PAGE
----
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The potential underestimated side effect of hydroxyurea
How to cite this article: Vidhatri R. The potential underestimated side effect of hydroxyurea. J Hematol Allied Sci 2021;1:86-7.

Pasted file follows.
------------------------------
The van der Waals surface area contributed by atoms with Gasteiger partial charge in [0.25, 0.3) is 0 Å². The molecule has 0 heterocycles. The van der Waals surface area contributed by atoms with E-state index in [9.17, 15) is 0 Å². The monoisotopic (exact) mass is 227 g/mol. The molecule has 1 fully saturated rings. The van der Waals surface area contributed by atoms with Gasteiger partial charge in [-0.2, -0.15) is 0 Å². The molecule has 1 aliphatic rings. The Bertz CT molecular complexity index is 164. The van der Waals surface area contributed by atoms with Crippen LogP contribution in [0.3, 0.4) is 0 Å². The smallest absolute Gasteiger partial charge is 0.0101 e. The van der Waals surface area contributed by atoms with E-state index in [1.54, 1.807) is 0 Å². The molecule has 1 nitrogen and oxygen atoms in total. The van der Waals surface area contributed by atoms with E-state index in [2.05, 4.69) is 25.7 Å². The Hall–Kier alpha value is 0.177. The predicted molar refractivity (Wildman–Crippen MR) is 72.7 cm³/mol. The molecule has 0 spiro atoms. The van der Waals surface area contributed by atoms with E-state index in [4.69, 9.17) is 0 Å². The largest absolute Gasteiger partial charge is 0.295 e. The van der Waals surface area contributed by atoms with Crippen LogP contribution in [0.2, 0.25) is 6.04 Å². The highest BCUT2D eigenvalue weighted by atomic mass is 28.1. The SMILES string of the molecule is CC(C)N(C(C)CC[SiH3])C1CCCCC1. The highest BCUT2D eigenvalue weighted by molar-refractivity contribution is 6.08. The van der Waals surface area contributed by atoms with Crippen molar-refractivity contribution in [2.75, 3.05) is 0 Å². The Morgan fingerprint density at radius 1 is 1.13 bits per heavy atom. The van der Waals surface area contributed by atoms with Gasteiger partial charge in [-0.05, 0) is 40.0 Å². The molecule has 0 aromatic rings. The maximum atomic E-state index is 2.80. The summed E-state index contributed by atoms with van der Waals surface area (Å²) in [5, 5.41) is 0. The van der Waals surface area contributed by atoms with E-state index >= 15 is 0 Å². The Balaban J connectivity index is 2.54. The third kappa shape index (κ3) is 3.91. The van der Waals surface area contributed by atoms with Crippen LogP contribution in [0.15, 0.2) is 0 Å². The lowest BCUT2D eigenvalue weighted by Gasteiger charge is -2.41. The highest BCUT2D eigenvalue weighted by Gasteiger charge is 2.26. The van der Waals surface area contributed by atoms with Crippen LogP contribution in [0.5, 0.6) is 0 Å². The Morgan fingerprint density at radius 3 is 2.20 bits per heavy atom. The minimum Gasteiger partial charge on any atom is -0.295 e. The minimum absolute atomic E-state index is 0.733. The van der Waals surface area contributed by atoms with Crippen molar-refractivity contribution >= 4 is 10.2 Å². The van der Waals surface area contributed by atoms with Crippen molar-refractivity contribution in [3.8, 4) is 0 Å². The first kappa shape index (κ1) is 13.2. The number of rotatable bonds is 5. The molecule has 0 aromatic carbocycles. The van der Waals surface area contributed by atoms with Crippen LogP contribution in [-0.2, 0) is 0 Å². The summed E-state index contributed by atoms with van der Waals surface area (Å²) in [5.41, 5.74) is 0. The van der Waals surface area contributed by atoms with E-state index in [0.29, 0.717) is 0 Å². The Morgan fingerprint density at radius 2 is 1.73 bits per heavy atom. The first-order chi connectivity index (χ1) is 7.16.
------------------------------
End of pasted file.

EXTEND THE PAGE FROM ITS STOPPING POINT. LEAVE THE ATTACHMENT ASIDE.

A 43-year-old male known case of post essential thrombocythemia myelofibrosis was on hydroxyurea (HU) at a dose of 500 mg per day for the past 3 years and was doing well. But for the past 2 months, he complained of blackish pigmentation over both hands and feet. On examination, there were patchy areas of hyperpigmentation involving bilateral dorsum of hands [Figure 1], foot mainly in peri malleolar area [Figure 2], and nails of proximal one-third of thumb and big toe. All routine investigations were within normal limits except mild macrocytic anemia (Hb 11.4 g/dL, PCV-33.4%, and MCV-114.7fL). Other causes of cutaneous hyperpigmentation such as Vitamin B-12 deficiency, hyperbilirubinemia, Addison’s disease, Cushing’s syndrome, hyperthyroidism, hemosiderosis, scleroderma, and HIV were ruled out. At the time of presentation, he was not taking any other drug that could have caused hyperpigmentation, and thus HU was attributed as the cause of hyperpigmentation. The therapy was interrupted which lead to spontaneous recovery. HU arrests cells in the S phase of the cell cycle by blocking ribonucleotide reductase. It is known to cause a spectrum of cutaneous side effects ranging from hyperpigmentation to serious side effects such as ulcers and non-melanoma skin cancer requiring treatment interruption. The skin lesion is secondary to cytologic damage to keratinocytes and collagen fibers. This case highlights the importance of an underestimated cutaneous side effect of HU and the need for thorough skin examination before and during therapy to avoid serious side effects.
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